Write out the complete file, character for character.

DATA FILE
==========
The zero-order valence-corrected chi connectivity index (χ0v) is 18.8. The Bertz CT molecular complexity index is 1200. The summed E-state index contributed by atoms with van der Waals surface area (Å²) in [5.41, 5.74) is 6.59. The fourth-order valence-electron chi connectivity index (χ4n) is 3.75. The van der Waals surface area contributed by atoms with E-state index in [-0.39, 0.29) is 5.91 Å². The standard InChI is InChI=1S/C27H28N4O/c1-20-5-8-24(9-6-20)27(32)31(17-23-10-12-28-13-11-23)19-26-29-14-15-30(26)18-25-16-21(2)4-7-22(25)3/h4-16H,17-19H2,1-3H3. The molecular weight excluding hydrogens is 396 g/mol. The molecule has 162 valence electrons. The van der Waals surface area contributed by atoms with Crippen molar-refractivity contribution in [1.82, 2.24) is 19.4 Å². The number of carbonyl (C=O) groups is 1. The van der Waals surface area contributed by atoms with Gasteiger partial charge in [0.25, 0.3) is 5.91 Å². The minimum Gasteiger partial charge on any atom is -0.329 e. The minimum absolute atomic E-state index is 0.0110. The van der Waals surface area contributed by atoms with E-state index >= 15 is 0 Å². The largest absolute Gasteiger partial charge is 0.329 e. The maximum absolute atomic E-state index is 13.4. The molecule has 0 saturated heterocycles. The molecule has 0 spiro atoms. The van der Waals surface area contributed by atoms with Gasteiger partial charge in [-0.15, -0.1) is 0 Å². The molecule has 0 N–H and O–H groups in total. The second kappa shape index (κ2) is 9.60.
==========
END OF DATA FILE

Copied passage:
The zero-order valence-corrected chi connectivity index (χ0v) is 18.8. The Bertz CT molecular complexity index is 1200. The summed E-state index contributed by atoms with van der Waals surface area (Å²) in [5.41, 5.74) is 6.59. The fourth-order valence-electron chi connectivity index (χ4n) is 3.75. The van der Waals surface area contributed by atoms with E-state index in [-0.39, 0.29) is 5.91 Å². The standard InChI is InChI=1S/C27H28N4O/c1-20-5-8-24(9-6-20)27(32)31(17-23-10-12-28-13-11-23)19-26-29-14-15-30(26)18-25-16-21(2)4-7-22(25)3/h4-16H,17-19H2,1-3H3. The molecular weight excluding hydrogens is 396 g/mol. The molecule has 162 valence electrons. The van der Waals surface area contributed by atoms with Crippen molar-refractivity contribution in [1.82, 2.24) is 19.4 Å². The number of carbonyl (C=O) groups is 1. The van der Waals surface area contributed by atoms with Gasteiger partial charge in [0.25, 0.3) is 5.91 Å². The minimum Gasteiger partial charge on any atom is -0.329 e. The minimum absolute atomic E-state index is 0.0110. The van der Waals surface area contributed by atoms with E-state index >= 15 is 0 Å². The largest absolute Gasteiger partial charge is 0.329 e. The maximum absolute atomic E-state index is 13.4. The molecule has 0 saturated heterocycles. The molecule has 0 spiro atoms. The van der Waals surface area contributed by atoms with Gasteiger partial charge in [-0.15, -0.1) is 0 Å². The molecule has 0 N–H and O–H groups in total. The second kappa shape index (κ2) is 9.60.